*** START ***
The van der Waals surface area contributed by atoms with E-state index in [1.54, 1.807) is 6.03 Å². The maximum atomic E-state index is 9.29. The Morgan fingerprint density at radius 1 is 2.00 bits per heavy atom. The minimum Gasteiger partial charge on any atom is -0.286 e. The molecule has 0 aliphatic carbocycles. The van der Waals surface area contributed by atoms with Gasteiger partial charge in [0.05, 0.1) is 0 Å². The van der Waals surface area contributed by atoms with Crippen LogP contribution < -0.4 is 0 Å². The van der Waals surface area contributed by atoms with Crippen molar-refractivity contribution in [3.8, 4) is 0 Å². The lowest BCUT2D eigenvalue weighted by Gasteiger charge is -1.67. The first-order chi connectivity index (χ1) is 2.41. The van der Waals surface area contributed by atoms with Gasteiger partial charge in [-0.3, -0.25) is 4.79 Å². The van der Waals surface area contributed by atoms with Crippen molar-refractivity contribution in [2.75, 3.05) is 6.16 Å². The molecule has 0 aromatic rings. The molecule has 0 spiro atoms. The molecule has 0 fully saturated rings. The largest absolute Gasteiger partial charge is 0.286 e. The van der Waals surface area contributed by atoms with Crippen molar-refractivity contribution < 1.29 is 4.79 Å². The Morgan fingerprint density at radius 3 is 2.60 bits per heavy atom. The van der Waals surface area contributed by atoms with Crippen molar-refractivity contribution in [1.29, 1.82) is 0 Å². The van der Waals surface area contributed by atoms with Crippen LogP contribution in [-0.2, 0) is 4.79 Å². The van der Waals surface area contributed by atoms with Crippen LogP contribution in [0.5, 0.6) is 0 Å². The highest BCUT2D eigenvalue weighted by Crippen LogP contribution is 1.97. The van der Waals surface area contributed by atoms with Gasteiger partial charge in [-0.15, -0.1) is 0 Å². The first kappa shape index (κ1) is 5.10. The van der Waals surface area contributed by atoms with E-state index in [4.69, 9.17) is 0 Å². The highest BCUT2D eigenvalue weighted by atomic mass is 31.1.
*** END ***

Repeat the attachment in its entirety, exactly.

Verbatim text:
The van der Waals surface area contributed by atoms with E-state index in [1.54, 1.807) is 6.03 Å². The maximum atomic E-state index is 9.29. The Morgan fingerprint density at radius 1 is 2.00 bits per heavy atom. The minimum Gasteiger partial charge on any atom is -0.286 e. The molecule has 0 aliphatic carbocycles. The van der Waals surface area contributed by atoms with Gasteiger partial charge in [0.05, 0.1) is 0 Å². The van der Waals surface area contributed by atoms with Crippen LogP contribution < -0.4 is 0 Å². The van der Waals surface area contributed by atoms with Crippen molar-refractivity contribution in [3.8, 4) is 0 Å². The lowest BCUT2D eigenvalue weighted by Gasteiger charge is -1.67. The first-order chi connectivity index (χ1) is 2.41. The van der Waals surface area contributed by atoms with Gasteiger partial charge in [-0.3, -0.25) is 4.79 Å². The van der Waals surface area contributed by atoms with Crippen molar-refractivity contribution in [2.75, 3.05) is 6.16 Å². The molecule has 0 aromatic rings. The molecule has 0 spiro atoms. The molecule has 0 fully saturated rings. The largest absolute Gasteiger partial charge is 0.286 e. The van der Waals surface area contributed by atoms with Crippen molar-refractivity contribution < 1.29 is 4.79 Å². The Morgan fingerprint density at radius 3 is 2.60 bits per heavy atom. The van der Waals surface area contributed by atoms with Crippen molar-refractivity contribution in [1.29, 1.82) is 0 Å². The van der Waals surface area contributed by atoms with Crippen LogP contribution in [-0.2, 0) is 4.79 Å². The van der Waals surface area contributed by atoms with Crippen LogP contribution in [0.5, 0.6) is 0 Å². The highest BCUT2D eigenvalue weighted by Crippen LogP contribution is 1.97. The van der Waals surface area contributed by atoms with Gasteiger partial charge in [-0.15, -0.1) is 0 Å². The first kappa shape index (κ1) is 5.10. The van der Waals surface area contributed by atoms with E-state index in [4.69, 9.17) is 0 Å². The highest BCUT2D eigenvalue weighted by atomic mass is 31.1.